I gave up smoking 11 years ago. I’d known the reasons why I shouldn’t smoke for ages. In the end, I thought I’d try giving up again because I was a student and it was a costly habit plus I didn’t actually like smoking. I didn’t know at the time that 11 years later I’d still be off the fags. What I did do is support the fact that I was giving up by not smoking, fighting the temptation, and reasoning that in time, the results of what I was doing would support the logic that I knew already but that my current habits didn’t.
It’s also safe to say that people who have good self-esteem not only get up and go and don’t sit around waiting for life to throw them a bone or feeling like they’re ‘owed’ something, but they realise that if they want to have the life they want, they have to be an active part of it and not try to force things that make them feel crap and detract from their lives, to try to change and make them feel good.
You build your self-esteem when you grab your responsibility to be behind the driving seat of anything you want and expect out of your life. It means putting your confidence in the actions that logically indicate that they will help you, even if your confidence is shaky at this particular time.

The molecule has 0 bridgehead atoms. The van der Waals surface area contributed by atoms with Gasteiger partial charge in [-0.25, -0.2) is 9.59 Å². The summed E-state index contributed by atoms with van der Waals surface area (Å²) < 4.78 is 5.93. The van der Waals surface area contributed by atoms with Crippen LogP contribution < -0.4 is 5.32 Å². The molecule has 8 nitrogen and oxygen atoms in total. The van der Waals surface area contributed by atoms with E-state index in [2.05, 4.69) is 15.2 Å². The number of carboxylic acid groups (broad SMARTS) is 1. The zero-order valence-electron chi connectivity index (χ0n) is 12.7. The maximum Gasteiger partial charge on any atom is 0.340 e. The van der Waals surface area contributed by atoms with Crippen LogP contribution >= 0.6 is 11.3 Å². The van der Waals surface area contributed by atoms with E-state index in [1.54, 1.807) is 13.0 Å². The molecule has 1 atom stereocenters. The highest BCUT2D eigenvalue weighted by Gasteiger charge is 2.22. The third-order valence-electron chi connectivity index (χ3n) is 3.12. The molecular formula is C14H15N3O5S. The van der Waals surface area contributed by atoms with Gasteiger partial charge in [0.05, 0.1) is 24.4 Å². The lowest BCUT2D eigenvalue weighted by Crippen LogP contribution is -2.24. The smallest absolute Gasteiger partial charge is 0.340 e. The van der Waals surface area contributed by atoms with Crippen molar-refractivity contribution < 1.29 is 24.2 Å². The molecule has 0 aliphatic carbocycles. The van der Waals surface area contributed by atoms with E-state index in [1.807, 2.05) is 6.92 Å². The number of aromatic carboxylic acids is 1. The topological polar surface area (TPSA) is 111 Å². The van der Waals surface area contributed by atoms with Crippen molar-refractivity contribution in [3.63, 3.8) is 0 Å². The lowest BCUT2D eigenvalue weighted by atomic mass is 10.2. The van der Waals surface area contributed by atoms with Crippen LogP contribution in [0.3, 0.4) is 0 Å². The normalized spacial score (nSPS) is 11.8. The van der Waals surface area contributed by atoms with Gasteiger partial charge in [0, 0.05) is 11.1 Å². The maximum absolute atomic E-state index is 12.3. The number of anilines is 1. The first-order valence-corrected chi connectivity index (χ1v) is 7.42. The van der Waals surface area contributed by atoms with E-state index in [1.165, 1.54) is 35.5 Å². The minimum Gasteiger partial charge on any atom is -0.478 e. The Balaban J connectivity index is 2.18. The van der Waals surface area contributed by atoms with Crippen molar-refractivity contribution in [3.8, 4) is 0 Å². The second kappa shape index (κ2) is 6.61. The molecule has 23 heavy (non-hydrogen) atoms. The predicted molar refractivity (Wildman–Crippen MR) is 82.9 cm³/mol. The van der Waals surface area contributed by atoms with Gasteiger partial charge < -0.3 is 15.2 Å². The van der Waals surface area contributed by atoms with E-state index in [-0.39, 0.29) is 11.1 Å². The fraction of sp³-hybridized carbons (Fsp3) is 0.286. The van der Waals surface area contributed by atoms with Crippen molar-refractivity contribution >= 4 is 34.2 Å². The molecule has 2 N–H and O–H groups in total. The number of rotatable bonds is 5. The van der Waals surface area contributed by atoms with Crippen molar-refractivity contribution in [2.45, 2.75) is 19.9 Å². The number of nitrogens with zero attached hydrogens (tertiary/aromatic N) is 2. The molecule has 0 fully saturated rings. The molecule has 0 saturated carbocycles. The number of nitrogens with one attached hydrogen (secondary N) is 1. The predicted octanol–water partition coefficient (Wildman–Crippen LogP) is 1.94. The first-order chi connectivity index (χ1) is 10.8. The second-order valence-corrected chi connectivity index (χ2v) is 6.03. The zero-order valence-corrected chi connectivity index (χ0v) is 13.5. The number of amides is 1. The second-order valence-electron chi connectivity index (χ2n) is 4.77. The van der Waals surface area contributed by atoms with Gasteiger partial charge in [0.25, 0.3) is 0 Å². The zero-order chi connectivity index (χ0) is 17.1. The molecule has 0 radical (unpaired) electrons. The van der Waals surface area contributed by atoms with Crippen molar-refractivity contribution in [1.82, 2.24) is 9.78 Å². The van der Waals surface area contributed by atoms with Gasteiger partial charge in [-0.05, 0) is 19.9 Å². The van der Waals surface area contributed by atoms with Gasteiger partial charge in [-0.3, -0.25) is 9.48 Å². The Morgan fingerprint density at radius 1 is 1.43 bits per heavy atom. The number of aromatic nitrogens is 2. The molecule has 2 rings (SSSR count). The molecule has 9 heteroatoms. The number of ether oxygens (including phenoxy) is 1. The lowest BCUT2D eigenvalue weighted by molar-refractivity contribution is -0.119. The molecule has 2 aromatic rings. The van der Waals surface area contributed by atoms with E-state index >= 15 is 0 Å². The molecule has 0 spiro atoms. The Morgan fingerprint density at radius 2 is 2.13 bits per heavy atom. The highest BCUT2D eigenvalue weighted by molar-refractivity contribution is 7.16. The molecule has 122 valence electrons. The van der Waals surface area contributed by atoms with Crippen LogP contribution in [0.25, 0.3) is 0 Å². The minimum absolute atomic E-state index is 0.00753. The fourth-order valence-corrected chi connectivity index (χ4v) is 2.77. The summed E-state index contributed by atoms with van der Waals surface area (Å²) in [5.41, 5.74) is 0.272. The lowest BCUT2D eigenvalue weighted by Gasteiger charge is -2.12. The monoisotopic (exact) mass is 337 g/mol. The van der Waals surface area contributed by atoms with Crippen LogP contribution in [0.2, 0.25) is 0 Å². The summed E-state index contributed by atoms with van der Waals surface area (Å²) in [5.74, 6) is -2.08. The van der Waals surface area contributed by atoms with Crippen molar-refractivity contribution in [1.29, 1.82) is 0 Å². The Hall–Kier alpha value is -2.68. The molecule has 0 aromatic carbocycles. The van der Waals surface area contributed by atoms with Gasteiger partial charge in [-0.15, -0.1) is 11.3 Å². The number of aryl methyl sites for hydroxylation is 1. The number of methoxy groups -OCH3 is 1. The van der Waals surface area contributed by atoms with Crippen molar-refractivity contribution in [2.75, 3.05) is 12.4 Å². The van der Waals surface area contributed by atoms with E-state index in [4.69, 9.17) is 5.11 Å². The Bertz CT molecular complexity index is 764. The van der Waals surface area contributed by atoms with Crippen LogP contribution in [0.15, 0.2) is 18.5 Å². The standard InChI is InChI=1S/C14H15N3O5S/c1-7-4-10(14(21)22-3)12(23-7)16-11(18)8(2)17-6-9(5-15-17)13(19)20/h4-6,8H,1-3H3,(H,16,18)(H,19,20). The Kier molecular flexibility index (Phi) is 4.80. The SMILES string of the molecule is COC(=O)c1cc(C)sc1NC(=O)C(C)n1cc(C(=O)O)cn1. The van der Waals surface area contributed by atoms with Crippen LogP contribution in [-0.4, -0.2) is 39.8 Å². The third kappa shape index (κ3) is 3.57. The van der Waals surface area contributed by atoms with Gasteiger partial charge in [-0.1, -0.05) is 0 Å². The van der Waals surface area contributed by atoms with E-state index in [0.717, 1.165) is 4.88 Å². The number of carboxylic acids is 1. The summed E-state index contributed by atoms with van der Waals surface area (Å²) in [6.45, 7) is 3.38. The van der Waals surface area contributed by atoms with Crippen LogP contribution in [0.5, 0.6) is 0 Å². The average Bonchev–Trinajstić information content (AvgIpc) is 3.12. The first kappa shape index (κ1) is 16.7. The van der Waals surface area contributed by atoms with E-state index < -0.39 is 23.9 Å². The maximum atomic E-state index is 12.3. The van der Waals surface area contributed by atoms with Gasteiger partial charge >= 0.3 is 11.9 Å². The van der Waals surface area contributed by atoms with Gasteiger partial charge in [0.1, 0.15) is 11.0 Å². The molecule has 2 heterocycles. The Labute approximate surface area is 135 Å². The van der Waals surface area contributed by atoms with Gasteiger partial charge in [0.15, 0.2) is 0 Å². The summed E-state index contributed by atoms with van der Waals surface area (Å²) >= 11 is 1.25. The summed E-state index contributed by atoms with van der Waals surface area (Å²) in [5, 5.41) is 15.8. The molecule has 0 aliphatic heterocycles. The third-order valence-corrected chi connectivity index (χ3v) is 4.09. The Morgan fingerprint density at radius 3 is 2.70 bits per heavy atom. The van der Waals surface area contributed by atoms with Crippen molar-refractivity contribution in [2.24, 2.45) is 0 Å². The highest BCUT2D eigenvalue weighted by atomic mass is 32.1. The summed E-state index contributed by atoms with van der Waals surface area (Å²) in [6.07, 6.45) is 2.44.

You could continue to put your eggs in the ‘past basket’ but your experiences, both good and bad, have been trying to show you what works for you and where you need to adapt your actions and mentality so that you can grow and experience more things that work for you
You build your self-esteem with actions that support your boundaries and values, while doing things that build your trust and confidence in you even if that means walking away from things that don’t work. Actions take commitment, which means decision, which means responsibility. You can’t have a no decisions life and expect that somehow, it’ll all come good, which means that yeah, sometimes you’ll get things wrong, but your next actions will help you to do better – action rooted in stepping away from habits that don’t work for you and trying to make positive change in your life is always a step in the right direction. It might feel like a small step right now and it may not even seem like it means or is doing very much, but one day you look back and realise what the little stuff meant and that these were all investments in you and a better present and future. People who fear taking action make the mistake of not taking action as a means of limiting their mistakes and then end up regretting that they didn’t act.